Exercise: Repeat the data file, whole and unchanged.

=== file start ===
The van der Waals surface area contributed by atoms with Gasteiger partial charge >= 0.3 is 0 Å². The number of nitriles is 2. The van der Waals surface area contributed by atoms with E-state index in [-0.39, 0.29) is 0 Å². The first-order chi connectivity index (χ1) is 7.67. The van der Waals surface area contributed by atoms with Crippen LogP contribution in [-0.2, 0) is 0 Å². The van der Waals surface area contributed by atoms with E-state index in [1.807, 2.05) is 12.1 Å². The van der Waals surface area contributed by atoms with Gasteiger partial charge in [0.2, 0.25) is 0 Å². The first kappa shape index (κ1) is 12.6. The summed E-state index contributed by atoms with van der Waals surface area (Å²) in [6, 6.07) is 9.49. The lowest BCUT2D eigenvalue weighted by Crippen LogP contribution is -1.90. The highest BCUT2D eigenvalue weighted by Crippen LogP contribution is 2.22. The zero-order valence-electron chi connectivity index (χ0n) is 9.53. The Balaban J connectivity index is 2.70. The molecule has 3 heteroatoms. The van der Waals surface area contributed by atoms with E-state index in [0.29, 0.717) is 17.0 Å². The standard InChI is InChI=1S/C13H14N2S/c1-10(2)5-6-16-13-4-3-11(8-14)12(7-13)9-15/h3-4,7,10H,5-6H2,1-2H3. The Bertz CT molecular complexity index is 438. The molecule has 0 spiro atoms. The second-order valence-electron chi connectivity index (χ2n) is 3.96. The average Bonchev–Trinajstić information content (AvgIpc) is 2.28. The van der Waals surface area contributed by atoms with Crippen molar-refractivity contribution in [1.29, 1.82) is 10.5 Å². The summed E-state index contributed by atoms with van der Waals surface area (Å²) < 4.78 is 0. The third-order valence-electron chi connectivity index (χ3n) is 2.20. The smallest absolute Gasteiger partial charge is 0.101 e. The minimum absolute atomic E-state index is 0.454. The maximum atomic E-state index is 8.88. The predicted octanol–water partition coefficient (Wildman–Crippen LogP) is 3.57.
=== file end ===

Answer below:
The van der Waals surface area contributed by atoms with Gasteiger partial charge >= 0.3 is 0 Å². The number of nitriles is 2. The van der Waals surface area contributed by atoms with E-state index in [-0.39, 0.29) is 0 Å². The first-order chi connectivity index (χ1) is 7.67. The van der Waals surface area contributed by atoms with Crippen LogP contribution in [-0.2, 0) is 0 Å². The van der Waals surface area contributed by atoms with E-state index in [1.807, 2.05) is 12.1 Å². The van der Waals surface area contributed by atoms with Gasteiger partial charge in [0.2, 0.25) is 0 Å². The first kappa shape index (κ1) is 12.6. The summed E-state index contributed by atoms with van der Waals surface area (Å²) in [6, 6.07) is 9.49. The lowest BCUT2D eigenvalue weighted by Crippen LogP contribution is -1.90. The highest BCUT2D eigenvalue weighted by Crippen LogP contribution is 2.22. The zero-order valence-electron chi connectivity index (χ0n) is 9.53. The Balaban J connectivity index is 2.70. The molecule has 3 heteroatoms. The van der Waals surface area contributed by atoms with E-state index in [0.29, 0.717) is 17.0 Å². The standard InChI is InChI=1S/C13H14N2S/c1-10(2)5-6-16-13-4-3-11(8-14)12(7-13)9-15/h3-4,7,10H,5-6H2,1-2H3. The Bertz CT molecular complexity index is 438. The molecule has 0 spiro atoms. The second-order valence-electron chi connectivity index (χ2n) is 3.96. The average Bonchev–Trinajstić information content (AvgIpc) is 2.28. The van der Waals surface area contributed by atoms with Crippen molar-refractivity contribution in [1.29, 1.82) is 10.5 Å². The summed E-state index contributed by atoms with van der Waals surface area (Å²) < 4.78 is 0. The third-order valence-electron chi connectivity index (χ3n) is 2.20. The smallest absolute Gasteiger partial charge is 0.101 e. The minimum absolute atomic E-state index is 0.454. The maximum atomic E-state index is 8.88. The predicted octanol–water partition coefficient (Wildman–Crippen LogP) is 3.57.